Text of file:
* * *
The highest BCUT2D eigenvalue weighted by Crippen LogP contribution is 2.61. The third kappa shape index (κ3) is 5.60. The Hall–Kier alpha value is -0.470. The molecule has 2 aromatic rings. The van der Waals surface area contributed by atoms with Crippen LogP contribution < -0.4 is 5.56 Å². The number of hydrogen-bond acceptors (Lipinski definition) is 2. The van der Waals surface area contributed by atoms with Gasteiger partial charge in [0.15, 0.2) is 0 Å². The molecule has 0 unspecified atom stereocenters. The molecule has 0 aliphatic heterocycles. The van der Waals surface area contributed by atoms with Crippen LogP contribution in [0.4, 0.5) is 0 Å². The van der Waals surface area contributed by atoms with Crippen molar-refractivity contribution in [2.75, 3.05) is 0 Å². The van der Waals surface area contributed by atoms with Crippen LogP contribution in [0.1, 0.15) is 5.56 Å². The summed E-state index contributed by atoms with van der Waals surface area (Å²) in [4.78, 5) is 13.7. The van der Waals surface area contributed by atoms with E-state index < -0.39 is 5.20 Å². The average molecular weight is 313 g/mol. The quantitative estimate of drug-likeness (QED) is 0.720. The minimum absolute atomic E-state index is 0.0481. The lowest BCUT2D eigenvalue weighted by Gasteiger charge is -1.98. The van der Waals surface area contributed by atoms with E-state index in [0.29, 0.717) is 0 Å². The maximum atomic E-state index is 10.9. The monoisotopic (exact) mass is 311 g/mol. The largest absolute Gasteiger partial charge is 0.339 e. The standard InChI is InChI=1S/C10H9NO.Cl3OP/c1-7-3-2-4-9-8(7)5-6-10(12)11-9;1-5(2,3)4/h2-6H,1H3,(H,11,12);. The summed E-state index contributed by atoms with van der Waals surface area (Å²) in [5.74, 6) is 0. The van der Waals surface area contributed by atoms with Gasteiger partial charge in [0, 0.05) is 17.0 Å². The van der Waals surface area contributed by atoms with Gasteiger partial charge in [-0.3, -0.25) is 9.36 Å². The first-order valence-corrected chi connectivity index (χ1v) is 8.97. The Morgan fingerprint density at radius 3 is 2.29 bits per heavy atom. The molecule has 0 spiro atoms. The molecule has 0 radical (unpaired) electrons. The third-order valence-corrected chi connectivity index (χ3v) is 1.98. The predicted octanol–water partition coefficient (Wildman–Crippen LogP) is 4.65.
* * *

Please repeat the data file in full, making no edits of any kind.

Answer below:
The highest BCUT2D eigenvalue weighted by Crippen LogP contribution is 2.61. The third kappa shape index (κ3) is 5.60. The Hall–Kier alpha value is -0.470. The molecule has 2 aromatic rings. The van der Waals surface area contributed by atoms with Crippen LogP contribution < -0.4 is 5.56 Å². The number of hydrogen-bond acceptors (Lipinski definition) is 2. The van der Waals surface area contributed by atoms with Gasteiger partial charge in [0.15, 0.2) is 0 Å². The molecule has 0 unspecified atom stereocenters. The molecule has 0 aliphatic heterocycles. The van der Waals surface area contributed by atoms with Crippen LogP contribution in [0.4, 0.5) is 0 Å². The van der Waals surface area contributed by atoms with Crippen molar-refractivity contribution in [2.75, 3.05) is 0 Å². The van der Waals surface area contributed by atoms with Crippen LogP contribution in [0.1, 0.15) is 5.56 Å². The summed E-state index contributed by atoms with van der Waals surface area (Å²) in [4.78, 5) is 13.7. The van der Waals surface area contributed by atoms with E-state index < -0.39 is 5.20 Å². The average molecular weight is 313 g/mol. The quantitative estimate of drug-likeness (QED) is 0.720. The minimum absolute atomic E-state index is 0.0481. The lowest BCUT2D eigenvalue weighted by Gasteiger charge is -1.98. The van der Waals surface area contributed by atoms with E-state index in [0.29, 0.717) is 0 Å². The maximum atomic E-state index is 10.9. The monoisotopic (exact) mass is 311 g/mol. The largest absolute Gasteiger partial charge is 0.339 e. The standard InChI is InChI=1S/C10H9NO.Cl3OP/c1-7-3-2-4-9-8(7)5-6-10(12)11-9;1-5(2,3)4/h2-6H,1H3,(H,11,12);. The summed E-state index contributed by atoms with van der Waals surface area (Å²) in [5.74, 6) is 0. The van der Waals surface area contributed by atoms with Gasteiger partial charge in [0, 0.05) is 17.0 Å². The van der Waals surface area contributed by atoms with Gasteiger partial charge in [-0.3, -0.25) is 9.36 Å². The first-order valence-corrected chi connectivity index (χ1v) is 8.97. The Morgan fingerprint density at radius 3 is 2.29 bits per heavy atom. The molecule has 0 spiro atoms. The molecule has 0 radical (unpaired) electrons. The third-order valence-corrected chi connectivity index (χ3v) is 1.98. The predicted octanol–water partition coefficient (Wildman–Crippen LogP) is 4.65.